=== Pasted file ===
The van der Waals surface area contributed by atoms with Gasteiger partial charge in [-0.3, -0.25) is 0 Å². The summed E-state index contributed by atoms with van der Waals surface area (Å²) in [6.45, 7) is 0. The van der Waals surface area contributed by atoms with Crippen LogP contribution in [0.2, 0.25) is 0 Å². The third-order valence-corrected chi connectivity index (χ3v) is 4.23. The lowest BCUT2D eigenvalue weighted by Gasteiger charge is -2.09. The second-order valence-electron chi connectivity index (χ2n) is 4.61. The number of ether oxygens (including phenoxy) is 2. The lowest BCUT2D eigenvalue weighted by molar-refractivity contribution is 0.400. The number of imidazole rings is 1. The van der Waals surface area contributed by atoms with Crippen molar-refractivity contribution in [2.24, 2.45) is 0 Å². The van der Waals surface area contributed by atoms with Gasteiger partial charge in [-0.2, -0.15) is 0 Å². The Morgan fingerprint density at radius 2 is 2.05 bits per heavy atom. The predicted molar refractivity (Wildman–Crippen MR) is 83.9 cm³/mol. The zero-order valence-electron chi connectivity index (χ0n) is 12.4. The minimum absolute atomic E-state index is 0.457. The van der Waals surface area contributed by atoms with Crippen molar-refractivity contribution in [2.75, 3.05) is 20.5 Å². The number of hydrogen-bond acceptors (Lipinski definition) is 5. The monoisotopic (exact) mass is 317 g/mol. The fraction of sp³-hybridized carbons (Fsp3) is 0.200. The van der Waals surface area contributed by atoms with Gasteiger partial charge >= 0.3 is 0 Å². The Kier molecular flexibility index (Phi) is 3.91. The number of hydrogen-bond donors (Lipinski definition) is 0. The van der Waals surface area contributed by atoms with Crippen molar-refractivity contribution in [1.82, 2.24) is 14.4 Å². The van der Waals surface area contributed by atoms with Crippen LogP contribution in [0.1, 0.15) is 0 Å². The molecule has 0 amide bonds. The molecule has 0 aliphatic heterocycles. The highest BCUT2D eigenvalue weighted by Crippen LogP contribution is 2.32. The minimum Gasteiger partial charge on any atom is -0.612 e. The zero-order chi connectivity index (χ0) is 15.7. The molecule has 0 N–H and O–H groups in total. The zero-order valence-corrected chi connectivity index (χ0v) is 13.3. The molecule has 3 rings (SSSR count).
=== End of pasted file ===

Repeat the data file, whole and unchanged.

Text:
The van der Waals surface area contributed by atoms with Gasteiger partial charge in [-0.3, -0.25) is 0 Å². The summed E-state index contributed by atoms with van der Waals surface area (Å²) in [6.45, 7) is 0. The van der Waals surface area contributed by atoms with Crippen LogP contribution in [0.2, 0.25) is 0 Å². The third-order valence-corrected chi connectivity index (χ3v) is 4.23. The lowest BCUT2D eigenvalue weighted by Gasteiger charge is -2.09. The second-order valence-electron chi connectivity index (χ2n) is 4.61. The number of ether oxygens (including phenoxy) is 2. The lowest BCUT2D eigenvalue weighted by molar-refractivity contribution is 0.400. The number of imidazole rings is 1. The van der Waals surface area contributed by atoms with Crippen molar-refractivity contribution in [2.24, 2.45) is 0 Å². The van der Waals surface area contributed by atoms with Gasteiger partial charge in [-0.2, -0.15) is 0 Å². The Morgan fingerprint density at radius 2 is 2.05 bits per heavy atom. The predicted molar refractivity (Wildman–Crippen MR) is 83.9 cm³/mol. The zero-order valence-electron chi connectivity index (χ0n) is 12.4. The minimum absolute atomic E-state index is 0.457. The van der Waals surface area contributed by atoms with Crippen molar-refractivity contribution in [2.75, 3.05) is 20.5 Å². The number of hydrogen-bond acceptors (Lipinski definition) is 5. The monoisotopic (exact) mass is 317 g/mol. The fraction of sp³-hybridized carbons (Fsp3) is 0.200. The van der Waals surface area contributed by atoms with Gasteiger partial charge >= 0.3 is 0 Å². The Kier molecular flexibility index (Phi) is 3.91. The number of hydrogen-bond donors (Lipinski definition) is 0. The van der Waals surface area contributed by atoms with Crippen molar-refractivity contribution in [1.82, 2.24) is 14.4 Å². The van der Waals surface area contributed by atoms with Crippen LogP contribution in [0.1, 0.15) is 0 Å². The molecule has 0 amide bonds. The molecule has 0 aliphatic heterocycles. The highest BCUT2D eigenvalue weighted by Crippen LogP contribution is 2.32. The minimum Gasteiger partial charge on any atom is -0.612 e. The zero-order chi connectivity index (χ0) is 15.7. The molecule has 0 N–H and O–H groups in total. The zero-order valence-corrected chi connectivity index (χ0v) is 13.3. The molecule has 3 rings (SSSR count).